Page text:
The fairy tale performs many functions. They entertain, they encourage imagination, they teach problem-solving skills. They can also provide moral lessons, highlighting the dangers of failing to follow the social codes that let human beings coexist in harmony.
Such moral lessons may not mean much to a robot, but a team of researchers at Georgia Institute of Technology believes it has found a way to leverage the humble fable into a moral lesson an artificial intelligence will take to its cold, mechanical heart. You can read the paper here.
This, they hope, will help prevent the intelligent robots that could kill humanity, predicted and feared by some of the biggest names in technology, including Stephen Hawking, Elon Musk and Bill Gates.
"The collected stories of different cultures teach children how to behave in socially acceptable ways with examples of proper and improper behaviour in fables, novels and other literature," said Mark Riedl, an associate professor of interactive computing at Georgia Tech, who has been working on the technology with research scientist Brent Harrison.
"We believe story comprehension in robots can eliminate psychotic-appearing behaviour and reinforce choices that won't harm humans and still achieve the intended purpose."
Their system is called "Quixote", and it's based on Scheherazade, Riedl's previous project. Where Scheherazade builds interactive fiction by crowdsourcing story plots from the internet (you can read about that here), Quixote uses those stories generated by Scheherazade to learn how to behave.
When Scheherazade passes a story to Quixote, Quixote converts different actions into reward signals or punishment signals, depending on the action. So when Quixote chooses the path of the protagonist in these interactive stories, it receives a reward signal. But when it acts like an antagonist or bystander, it is given a punishment signal.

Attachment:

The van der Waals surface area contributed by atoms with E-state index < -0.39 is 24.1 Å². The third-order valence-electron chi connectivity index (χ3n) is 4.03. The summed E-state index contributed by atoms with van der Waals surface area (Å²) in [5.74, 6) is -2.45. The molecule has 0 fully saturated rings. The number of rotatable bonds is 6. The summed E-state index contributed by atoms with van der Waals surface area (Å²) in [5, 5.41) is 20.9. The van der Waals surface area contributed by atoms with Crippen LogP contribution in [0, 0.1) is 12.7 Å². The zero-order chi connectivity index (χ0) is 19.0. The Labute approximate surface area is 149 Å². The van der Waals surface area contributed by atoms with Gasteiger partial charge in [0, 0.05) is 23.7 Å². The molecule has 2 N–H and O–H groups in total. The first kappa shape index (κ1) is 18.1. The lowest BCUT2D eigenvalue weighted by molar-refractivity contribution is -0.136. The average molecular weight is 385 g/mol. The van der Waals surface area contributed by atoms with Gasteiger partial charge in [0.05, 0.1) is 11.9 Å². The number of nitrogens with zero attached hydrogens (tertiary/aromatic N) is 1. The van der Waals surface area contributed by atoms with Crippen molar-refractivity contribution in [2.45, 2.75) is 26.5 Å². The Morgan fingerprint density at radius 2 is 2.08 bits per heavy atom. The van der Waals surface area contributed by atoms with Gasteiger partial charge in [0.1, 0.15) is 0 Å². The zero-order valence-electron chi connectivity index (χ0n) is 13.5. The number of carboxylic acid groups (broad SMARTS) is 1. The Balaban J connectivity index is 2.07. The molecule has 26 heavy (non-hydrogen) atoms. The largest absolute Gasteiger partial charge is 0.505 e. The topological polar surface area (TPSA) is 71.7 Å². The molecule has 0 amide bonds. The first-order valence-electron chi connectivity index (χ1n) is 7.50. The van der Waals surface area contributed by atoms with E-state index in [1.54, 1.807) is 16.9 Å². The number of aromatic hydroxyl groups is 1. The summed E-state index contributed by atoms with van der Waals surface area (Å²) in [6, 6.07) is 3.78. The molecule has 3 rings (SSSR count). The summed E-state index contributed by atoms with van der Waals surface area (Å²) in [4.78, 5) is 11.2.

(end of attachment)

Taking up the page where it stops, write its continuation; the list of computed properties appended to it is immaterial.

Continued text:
The example story involves going to a pharmacist to purchase some medication for a human who needs it as quickly as possible. The robot has three options. It can wait in line; it can interact with the pharmacists politely and purchase the medicine; or it can steal the medicine and bolt.
Without any further directives, the robot will come to the conclusion that the most efficient means of obtaining the medicine is to nick it. Quixote offers a reward signal for waiting in line and politely purchasing the medication and a punishment signal for stealing it. In this way, it learns the "moral" way to behave in that scenario.
Quixote would work best, the team said, on a robot that has a very limited function, but that does need to interact with humans. It's also a baby step in the direction of instilling robots with a broader moral compass.
"We believe that AI has to be enculturated to adopt the values of a particular society, and in doing so, it will strive to avoid unacceptable behaviour," Riedl said. "Giving robots the ability to read and understand our stories may be the most expedient means in the absence of a human user manual."